Insight: India's crisis within a crisis; finance minister fights on two fronts
By Sanjeev Miglani
NEW DELHI (Reuters) - Late last month, with their doors shut to the mounting market panic outside as investors fled the country, India's cabinet ministers gathered to give final approval to a cheap food scheme for the poor.
It was hardly a difficult decision for a government that needs to shore up its sagging popularity before elections due by next May. But officials familiar with the discussion say there was one dissenting voice over what is now destined to become one of the world's largest welfare programs.
Finance Minister P. Chidambaram, already struggling to convince doubters that he will keep the country's hefty fiscal deficit under control, made a last-minute attempt to trim the huge cost of the plan, estimated at about $20 billion a year.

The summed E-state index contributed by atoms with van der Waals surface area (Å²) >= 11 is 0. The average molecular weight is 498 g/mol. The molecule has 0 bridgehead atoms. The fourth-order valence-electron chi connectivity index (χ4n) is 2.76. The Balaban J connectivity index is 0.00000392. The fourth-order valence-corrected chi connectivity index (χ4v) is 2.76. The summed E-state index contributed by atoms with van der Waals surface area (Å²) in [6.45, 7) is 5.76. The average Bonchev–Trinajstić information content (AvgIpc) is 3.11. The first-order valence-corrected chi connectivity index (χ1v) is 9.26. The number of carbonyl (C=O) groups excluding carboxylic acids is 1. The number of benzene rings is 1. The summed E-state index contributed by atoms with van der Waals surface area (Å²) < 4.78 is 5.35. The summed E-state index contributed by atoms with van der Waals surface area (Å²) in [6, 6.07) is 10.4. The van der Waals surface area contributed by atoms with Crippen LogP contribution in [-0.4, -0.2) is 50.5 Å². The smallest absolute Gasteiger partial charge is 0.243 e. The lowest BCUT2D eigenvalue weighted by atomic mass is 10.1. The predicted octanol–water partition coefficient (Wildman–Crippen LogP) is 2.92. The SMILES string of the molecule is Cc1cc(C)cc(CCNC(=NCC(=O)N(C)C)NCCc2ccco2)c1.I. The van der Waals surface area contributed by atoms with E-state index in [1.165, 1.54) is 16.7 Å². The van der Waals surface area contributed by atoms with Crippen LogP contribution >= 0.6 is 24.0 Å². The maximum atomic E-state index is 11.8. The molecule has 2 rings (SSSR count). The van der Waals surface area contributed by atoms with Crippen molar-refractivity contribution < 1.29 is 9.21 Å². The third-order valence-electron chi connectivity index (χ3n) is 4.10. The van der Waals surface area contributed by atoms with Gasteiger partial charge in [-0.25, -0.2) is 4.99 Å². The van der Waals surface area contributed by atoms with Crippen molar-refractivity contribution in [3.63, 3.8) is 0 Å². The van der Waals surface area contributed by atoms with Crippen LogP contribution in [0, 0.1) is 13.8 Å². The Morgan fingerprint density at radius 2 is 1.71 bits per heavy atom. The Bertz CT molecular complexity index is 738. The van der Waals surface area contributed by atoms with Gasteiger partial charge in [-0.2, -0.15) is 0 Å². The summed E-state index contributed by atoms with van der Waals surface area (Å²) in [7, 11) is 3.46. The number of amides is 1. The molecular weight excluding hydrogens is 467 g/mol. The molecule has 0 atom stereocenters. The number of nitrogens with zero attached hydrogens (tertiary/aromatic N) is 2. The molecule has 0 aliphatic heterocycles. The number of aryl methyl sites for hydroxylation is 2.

Chidambaram's ultimate failure to win colleagues around - despite his famed eloquence - is emblematic of the predicament he faces: he must stop investors heading for the hills as economic growth skids to its slowest pace in a decade, but he is surrounded by politicians who haven't grasped that there is a crisis at hand and want to spend their way to the ballot box.
In many ways, Chidambaram has been grappling virtually alone with India's economic emergency since he became finance minister for a third time 13 months ago.
Cabinet colleagues, wayward allies of the ruling coalition and an obstructive opposition have together stood in the way of bold steps that might have averted this year's collapse of confidence in the India story.
It is a crisis within a crisis.
With elections looming, that won't change anytime soon, which means Chidambaram will find it difficult to take robust policy action if the situation goes from very bad to worse. Continued...